1,299 research outputs found

    A Bayesian binary algorithm for root mean squared-based acoustic signal segmentation

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    Changepoint analysis (also known as segmentation analysis) aims to analyze an ordered, one-dimensional vector in order to find locations where some characteristic of the data changes. Many models and algorithms have been studied under this theme, including models for changes in mean and/or variance, changes in linear regression parameters, etc. This work is interested in an algorithm for the segmentation of long duration acoustic signals; the segmentation is based on the change of the root-mean-square power of the signal. It investigates a Bayesian model with two possible parameterizations and proposes a binary algorithm in two versions using non-informative or informative priors. These algorithms are tested in the segmentation of annotated acoustic signals from the Alcatrazes marine preservation park in Brazil

    Effectiveness of QR Code Technology for the Child User’s Informal Learning

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    Quick Response (QR) code technology plays an important role in scaffolding the child user’s active learning in informal environments. This study examines the impact of mobile phones and QR codes on two informal learning outcomes: increased interest and greater knowledge understanding. Ninety-one children and their families participated in the study as part of the iQ Zoo Project. Qualitative findings suggest that most children’s interest in learning about animals was either maintained or increased as a result of the experience. Quantitative results reveal that QR Code Technology was effective in promoting knowledge gains, especially on subjects that are challenging for the informal learner

    Tapping Into Your Inner Superhero: Positive Interventions for At-Risk Youth Organizations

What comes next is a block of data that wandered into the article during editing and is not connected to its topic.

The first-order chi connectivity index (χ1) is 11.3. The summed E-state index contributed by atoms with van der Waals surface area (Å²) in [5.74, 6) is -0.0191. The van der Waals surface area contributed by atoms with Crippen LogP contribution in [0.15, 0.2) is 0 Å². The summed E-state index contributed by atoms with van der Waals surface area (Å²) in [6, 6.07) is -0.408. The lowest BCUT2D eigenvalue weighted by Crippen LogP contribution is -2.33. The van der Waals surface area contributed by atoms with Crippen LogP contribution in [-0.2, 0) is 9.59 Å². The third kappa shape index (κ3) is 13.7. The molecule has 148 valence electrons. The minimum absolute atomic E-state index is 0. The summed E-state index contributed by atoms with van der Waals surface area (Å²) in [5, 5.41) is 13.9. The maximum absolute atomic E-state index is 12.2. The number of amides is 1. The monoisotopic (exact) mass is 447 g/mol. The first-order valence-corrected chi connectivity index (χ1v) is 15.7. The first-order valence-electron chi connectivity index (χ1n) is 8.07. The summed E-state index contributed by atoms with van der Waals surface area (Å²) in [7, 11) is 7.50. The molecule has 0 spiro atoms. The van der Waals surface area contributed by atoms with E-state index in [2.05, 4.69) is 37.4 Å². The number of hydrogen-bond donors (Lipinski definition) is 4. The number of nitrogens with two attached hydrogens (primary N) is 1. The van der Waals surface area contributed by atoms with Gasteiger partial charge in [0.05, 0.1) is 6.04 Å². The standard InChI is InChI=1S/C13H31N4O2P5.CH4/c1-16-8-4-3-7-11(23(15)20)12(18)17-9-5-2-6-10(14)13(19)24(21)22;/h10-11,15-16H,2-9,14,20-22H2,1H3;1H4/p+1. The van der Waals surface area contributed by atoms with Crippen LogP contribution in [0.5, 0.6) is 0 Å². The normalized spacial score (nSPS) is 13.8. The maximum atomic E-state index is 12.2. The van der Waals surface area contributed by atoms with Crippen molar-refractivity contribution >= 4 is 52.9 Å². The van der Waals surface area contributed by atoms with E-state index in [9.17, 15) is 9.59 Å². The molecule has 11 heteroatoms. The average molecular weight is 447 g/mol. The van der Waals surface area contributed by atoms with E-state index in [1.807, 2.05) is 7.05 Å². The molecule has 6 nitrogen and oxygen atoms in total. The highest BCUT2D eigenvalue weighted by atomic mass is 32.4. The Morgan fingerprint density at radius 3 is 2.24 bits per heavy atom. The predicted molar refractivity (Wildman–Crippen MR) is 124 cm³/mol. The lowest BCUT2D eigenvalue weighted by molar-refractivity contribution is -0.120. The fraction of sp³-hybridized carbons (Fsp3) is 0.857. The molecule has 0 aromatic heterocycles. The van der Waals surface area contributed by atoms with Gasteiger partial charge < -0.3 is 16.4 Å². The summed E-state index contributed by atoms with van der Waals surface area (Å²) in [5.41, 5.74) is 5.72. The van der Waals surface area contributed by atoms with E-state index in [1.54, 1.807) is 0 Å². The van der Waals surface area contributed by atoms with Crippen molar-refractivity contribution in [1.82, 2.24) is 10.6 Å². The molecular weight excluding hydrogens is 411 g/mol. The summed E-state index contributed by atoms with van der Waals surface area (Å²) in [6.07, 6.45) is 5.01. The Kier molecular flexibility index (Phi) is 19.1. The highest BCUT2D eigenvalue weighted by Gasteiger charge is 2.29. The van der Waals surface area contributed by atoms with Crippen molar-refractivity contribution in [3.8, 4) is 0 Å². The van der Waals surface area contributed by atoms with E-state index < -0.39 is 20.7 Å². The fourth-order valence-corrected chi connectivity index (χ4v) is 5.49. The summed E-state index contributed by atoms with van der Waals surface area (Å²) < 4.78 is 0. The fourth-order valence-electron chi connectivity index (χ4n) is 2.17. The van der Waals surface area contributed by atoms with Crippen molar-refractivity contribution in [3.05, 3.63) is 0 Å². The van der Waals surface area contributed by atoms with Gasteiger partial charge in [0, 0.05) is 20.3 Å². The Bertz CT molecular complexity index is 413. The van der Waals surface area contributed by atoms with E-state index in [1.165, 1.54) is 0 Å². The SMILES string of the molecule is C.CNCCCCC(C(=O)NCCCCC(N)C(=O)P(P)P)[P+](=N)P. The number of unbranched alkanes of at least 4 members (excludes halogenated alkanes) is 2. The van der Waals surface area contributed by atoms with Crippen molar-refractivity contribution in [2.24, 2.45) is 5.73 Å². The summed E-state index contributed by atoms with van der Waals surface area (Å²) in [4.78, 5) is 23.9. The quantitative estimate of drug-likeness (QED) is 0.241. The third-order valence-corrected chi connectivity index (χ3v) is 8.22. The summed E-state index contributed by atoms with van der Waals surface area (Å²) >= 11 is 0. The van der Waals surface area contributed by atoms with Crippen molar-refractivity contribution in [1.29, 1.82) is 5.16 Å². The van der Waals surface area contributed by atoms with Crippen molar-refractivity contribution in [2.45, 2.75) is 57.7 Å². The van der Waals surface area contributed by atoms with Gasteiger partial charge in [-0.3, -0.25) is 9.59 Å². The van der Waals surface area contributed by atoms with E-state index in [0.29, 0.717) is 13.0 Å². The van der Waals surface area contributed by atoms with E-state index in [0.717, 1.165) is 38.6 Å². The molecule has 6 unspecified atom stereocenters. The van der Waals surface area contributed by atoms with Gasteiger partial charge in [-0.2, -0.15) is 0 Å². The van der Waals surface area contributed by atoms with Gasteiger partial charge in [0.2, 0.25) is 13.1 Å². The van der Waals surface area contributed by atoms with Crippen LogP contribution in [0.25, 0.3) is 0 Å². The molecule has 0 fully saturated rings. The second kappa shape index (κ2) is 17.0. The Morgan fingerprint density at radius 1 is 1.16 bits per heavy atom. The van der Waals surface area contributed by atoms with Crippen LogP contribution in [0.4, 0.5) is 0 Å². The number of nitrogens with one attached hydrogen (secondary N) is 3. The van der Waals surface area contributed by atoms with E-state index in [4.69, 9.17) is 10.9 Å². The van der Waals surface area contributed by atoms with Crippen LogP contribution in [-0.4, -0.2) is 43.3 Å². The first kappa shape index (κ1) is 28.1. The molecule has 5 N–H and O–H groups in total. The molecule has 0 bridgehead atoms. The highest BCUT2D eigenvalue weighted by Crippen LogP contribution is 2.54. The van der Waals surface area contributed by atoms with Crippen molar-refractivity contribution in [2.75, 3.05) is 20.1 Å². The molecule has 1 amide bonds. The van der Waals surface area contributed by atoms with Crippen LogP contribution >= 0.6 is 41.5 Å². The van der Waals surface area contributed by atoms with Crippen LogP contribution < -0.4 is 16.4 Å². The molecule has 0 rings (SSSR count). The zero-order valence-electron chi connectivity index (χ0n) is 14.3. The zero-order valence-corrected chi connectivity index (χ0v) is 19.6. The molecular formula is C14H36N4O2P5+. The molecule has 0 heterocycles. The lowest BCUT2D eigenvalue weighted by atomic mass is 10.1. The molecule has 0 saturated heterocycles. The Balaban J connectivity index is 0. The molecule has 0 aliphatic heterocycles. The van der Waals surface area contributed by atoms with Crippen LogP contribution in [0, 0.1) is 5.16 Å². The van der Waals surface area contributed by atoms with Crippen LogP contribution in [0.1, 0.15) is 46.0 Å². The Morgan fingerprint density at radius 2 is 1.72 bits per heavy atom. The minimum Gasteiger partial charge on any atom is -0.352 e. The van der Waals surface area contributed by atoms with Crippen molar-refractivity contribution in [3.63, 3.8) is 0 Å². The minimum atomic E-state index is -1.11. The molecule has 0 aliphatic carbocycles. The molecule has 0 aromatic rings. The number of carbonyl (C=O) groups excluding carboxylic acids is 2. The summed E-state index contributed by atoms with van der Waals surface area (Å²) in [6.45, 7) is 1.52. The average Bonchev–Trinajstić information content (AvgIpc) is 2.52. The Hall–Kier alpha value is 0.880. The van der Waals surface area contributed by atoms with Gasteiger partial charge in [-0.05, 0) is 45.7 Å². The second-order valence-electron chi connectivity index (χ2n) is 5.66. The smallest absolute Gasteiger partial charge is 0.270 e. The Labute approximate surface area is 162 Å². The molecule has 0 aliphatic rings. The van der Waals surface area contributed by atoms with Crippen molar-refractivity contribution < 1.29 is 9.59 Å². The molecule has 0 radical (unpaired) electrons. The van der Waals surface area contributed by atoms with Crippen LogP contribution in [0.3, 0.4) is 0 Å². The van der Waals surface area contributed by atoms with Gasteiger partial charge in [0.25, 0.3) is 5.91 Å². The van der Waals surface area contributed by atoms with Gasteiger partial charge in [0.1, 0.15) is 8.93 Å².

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    Childhood poverty has been linked with gaps in physical, emotional, and cognitive outcomes. Previous research sheds light on potential interventions for helping at-risk youth. We combine these findings with proven positive psychology interventions to create a curriculum for an organization serving at-risk youth in Trenton, New Jersey. The workshops are geared towards teaching components that enable lasting well-being using existing positive psychology frameworks, such as Martin Seligman’s PERMA. We also adapt lessons using VIA Character Strengths and resiliency factors for an adolescent population, and leverage behavioral modeling, self-agency, and environmental mastery to create sustainable programming. If successful, these interventions may teach us how positive psychology can enable flourishing in at-risk youth populations

    Star Formation and AGN Activity in Galaxy Clusters from z=12z=1-2: a Multi-wavelength Analysis Featuring HerschelHerschel/PACS

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    We present a detailed, multi-wavelength study of star formation (SF) and AGN activity in 11 near-infrared (IR) selected, spectroscopically confirmed, massive (1014M\gtrsim10^{14}\,\rm{M_{\odot}}) galaxy clusters at 1<z<1.751<z<1.75. Using new, deep HerschelHerschel/PACS imaging, we characterize the optical to far-IR spectral energy distributions (SEDs) for IR-luminous cluster galaxies, finding that they can, on average, be well described by field galaxy templates. Identification and decomposition of AGN through SED fittings allows us to include the contribution to cluster SF from AGN host galaxies. We quantify the star-forming fraction, dust-obscured SF rates (SFRs), and specific-SFRs for cluster galaxies as a function of cluster-centric radius and redshift. In good agreement with previous studies, we find that SF in cluster galaxies at z1.4z\gtrsim1.4 is largely consistent with field galaxies at similar epochs, indicating an era before significant quenching in the cluster cores (r<0.5r<0.5\,Mpc). This is followed by a transition to lower SF activity as environmental quenching dominates by z1z\sim1. Enhanced SFRs are found in lower mass (10.1<logM/M<10.810.1< \log \rm{M_{\star}}/\rm{M_{\odot}}<10.8) cluster galaxies. We find significant variation in SF from cluster-to-cluster within our uniformly selected sample, indicating that caution should be taken when evaluating individual clusters. We examine AGN in clusters from z=0.52z=0.5-2, finding an excess AGN fraction at z1z\gtrsim1, suggesting environmental triggering of AGN during this epoch. We argue that our results - a transition from field-like to quenched SF, enhanced SF in lower mass galaxies in the cluster cores, and excess AGN - are consistent with a co-evolution between SF and AGN in clusters and an increased merger rate in massive haloes at high redshift.Comment: 26 pages, 14 figures, 6 tables with appendix, accepted for publication in the Astrophysical Journa